Saturday, August 06, 2005

FEDEX is a buy according to Barron's?

Barron's ran a very positive article on FEDEX this weekend. Let me first say that I have a short position on this stock and why I disagree with the assessment.

Barron's first said that the stock is down 16% and it's because of high fuel cost, higher capex and higher competition that weighed down the price.
The crude oil to fedex stock relationship just does not hold water. Why? If this argument will hold water, the negative correlation between the 2 factors will be consistent throughout history. During 2004, while oil was up 100% from $30 to $60, FDX went up by 35%. Immediately, you know that this relationship is not true. In addition, fuel surcharge imposed by FDX is having a positive on their P&L, so again this statement of higher fuel prices causing stock price to head down is downright misleading.

Costs did go up significantly, and that's not just fuel cost. That was the reason margins got crimped despite price increases (which was imposed almost across the board). Now, FDX is a cyclical growth stock, i.e., their cyclicality may not entirely depend on the economy as they do have strong international growth as correctly pointed out by the paper. Having said that, majority of their business is still cyclical and will be at the mercy of the U.S. economy (or global economy for that matter). The key to trading cyclical stocks is to watch margins, when they peak and trend down despite positive revenue growth, time to go. This is the part in which growth manager will overstay their welcome in the stocks.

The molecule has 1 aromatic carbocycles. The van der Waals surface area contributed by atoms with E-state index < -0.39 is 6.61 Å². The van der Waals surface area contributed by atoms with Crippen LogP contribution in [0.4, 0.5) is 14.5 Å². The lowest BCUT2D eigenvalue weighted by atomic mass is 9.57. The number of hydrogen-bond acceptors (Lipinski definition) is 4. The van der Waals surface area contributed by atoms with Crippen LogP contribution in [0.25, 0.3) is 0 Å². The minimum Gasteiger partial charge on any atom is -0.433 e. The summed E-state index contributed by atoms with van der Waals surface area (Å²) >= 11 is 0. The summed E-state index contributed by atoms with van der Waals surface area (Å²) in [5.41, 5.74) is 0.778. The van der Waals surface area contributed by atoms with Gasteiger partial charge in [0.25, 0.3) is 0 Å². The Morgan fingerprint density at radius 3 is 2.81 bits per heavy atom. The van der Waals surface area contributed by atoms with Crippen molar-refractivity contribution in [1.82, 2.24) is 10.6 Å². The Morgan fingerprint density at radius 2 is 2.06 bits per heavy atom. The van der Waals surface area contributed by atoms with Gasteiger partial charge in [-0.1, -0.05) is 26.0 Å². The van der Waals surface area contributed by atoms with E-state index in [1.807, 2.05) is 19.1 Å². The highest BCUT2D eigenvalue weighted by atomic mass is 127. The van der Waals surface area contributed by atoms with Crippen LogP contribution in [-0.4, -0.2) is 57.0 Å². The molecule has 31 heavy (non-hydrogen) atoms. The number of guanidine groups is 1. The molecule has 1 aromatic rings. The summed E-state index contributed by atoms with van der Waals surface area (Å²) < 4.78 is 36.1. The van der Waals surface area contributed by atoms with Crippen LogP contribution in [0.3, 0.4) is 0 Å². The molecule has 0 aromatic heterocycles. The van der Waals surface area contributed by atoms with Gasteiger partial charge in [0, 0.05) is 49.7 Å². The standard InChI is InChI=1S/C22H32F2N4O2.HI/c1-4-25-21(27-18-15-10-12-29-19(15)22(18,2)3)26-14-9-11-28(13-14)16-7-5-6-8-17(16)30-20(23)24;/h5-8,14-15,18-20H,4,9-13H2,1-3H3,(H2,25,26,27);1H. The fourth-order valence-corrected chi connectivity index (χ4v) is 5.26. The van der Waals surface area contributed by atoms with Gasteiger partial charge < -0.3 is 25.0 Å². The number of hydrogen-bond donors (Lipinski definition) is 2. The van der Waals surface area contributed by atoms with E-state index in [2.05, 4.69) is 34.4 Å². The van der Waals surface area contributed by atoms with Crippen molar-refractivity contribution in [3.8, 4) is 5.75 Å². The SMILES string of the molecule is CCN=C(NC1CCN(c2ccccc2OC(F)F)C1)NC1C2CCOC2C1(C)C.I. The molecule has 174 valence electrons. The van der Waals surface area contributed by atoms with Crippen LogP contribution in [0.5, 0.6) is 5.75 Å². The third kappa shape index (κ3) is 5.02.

Capex going up while margins continue to trend will spell trouble if and when things did not turn their way in 2006. That will significantly impact free cash flow and ROE if revenue start to turn down and they can't turn down the cost faucet fast enough.

The international growth story is by far the most telling part of the turning point in FDX. Why? Because typically when a company with significant portion of their business based in the U.S. suddenly EMPHASIZE their international growth proposition, especially having to spend to get there, you know that their are trying to distract investors attention away from the core business and justify slowing U.S. growth with higher international growth (smaller impact on EBITDA but look at the growth rate) in order to justify HIGH valuation. I just don't buy the argument that median of 16x is a bargain. Usage of 5 year median p/e is too short, especially using an expensive stock compared to an even more expensive S&P is a relative valuation game played in 2000 when analyst can't justify the multiples anymore but to compared against even more expensive metric.

There are other issues which I'm not going to go but I'll point out another critical point. Option expensing,if taken into account will crimp EPS this year by 2.5%. For a stock growing at low double digits, how much multiple contraction would we get, another 2-4x?

The paper's assumption of continued growth is flawed and the assumption that p/e will continue to expand is hope. The stock market is a discounting machine, just as it was discounting good 05 earnings during 2004, it well signal that growth is slowing going forward (see my Newspaper Media stocks comment lower). In additional, this stock still tout 75% institutional holding (50% would be consider unloved and worth a look) and put/call ratio and short interest are both low as well. Buy more folks and I'll borrow yours to short.


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